The government’s Top Sectors programmes for Logistics, LSH, ICT and the Creative Industries asked Dutch researchers to jointly submit proposals for the vaccination challenge. The researchers were asked to develop an integrated logistics concept for the Covid vaccination programme to enable rapid, safe, responsible and accurate vaccination of 95 per cent of the Dutch population. In addition to a robust logistics model, the challenge was also to develop an effective PR campaign and to foster public support for this precision operation.
A large-scale vaccination campaign cannot be considered from a single perspective. For example, a logistically sound solution need not necessarily be the optimal solution from the perspective of the public who are being vaccinated. If the elderly have to travel long distances and then wait in the cold for a shot, they will be less prepared to participate, while without a carefully planned logistics operation it will be impossible to achieve the required efficiency and speed of vaccination.
A jury chaired by Albert Veenstra, scientific director of TKI Logistics, awarded the first prize to the student project entitled ‘A fast and responsive supply chain’. This project was supervised by lecturer Dennis Moeke of HAN University of Applied Sciences and professor Rob van der Mei of VU Amsterdam and the Centrum Wiskunde & Informatica research centre.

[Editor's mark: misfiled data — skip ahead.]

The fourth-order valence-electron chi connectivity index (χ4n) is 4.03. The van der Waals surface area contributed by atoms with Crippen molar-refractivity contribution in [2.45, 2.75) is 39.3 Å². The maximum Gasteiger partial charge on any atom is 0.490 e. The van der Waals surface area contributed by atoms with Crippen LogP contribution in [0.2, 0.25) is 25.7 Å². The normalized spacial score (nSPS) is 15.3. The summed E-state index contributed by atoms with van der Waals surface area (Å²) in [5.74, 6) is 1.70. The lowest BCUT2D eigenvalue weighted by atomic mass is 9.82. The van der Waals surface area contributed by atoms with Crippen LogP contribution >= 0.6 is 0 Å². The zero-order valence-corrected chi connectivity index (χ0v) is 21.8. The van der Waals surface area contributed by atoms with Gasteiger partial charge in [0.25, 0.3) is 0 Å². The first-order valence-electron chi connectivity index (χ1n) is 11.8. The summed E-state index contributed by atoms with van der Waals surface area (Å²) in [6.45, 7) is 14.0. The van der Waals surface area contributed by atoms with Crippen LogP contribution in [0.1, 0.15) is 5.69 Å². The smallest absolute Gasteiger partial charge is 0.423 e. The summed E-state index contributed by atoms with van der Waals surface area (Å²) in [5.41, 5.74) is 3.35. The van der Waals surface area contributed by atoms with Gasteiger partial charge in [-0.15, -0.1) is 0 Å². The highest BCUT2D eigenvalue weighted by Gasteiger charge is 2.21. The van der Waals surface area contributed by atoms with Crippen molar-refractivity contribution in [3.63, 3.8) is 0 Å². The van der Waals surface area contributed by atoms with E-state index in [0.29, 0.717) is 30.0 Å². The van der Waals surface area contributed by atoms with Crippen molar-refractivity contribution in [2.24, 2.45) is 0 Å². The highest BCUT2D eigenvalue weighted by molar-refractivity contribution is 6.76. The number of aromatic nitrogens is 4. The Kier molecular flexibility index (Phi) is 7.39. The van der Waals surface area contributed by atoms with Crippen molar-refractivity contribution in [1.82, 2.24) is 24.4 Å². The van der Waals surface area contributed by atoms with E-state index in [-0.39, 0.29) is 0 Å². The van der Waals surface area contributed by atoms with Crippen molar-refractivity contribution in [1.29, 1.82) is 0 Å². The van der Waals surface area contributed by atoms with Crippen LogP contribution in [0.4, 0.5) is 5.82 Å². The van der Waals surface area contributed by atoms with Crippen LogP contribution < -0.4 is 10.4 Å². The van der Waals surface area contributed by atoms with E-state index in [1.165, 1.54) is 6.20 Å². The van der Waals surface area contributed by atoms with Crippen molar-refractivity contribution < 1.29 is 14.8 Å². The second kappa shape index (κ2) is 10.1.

The sub-project of the VU Amsterdam students developed a universal simulation tool based on algorithms. This tool provides insight into choices and consequences in a dashboard to support decision-making and foster social acceptance. The model of this tool can also be deployed for other pandemics and strategies. The jury was impressed with the integrality of the plan, which pays thorough attention to both the registration process for users and the logistics process itself. The team comprising Tara Zver, Nina Malbasic, Renze Dijkstra, Berend Markhorst and Daan Otto won the first prize worth €10,000.
A student team from Erasmus University Rotterdam won second prize with a thorough analysis of aspects of the logistics model, in which they identified national and international best practices. Henri Boersma of Maastricht University Medical Centre shared the second prize with a proposal to use the distribution and infrastructure networks of supermarkets to bring vaccinations closer to the people.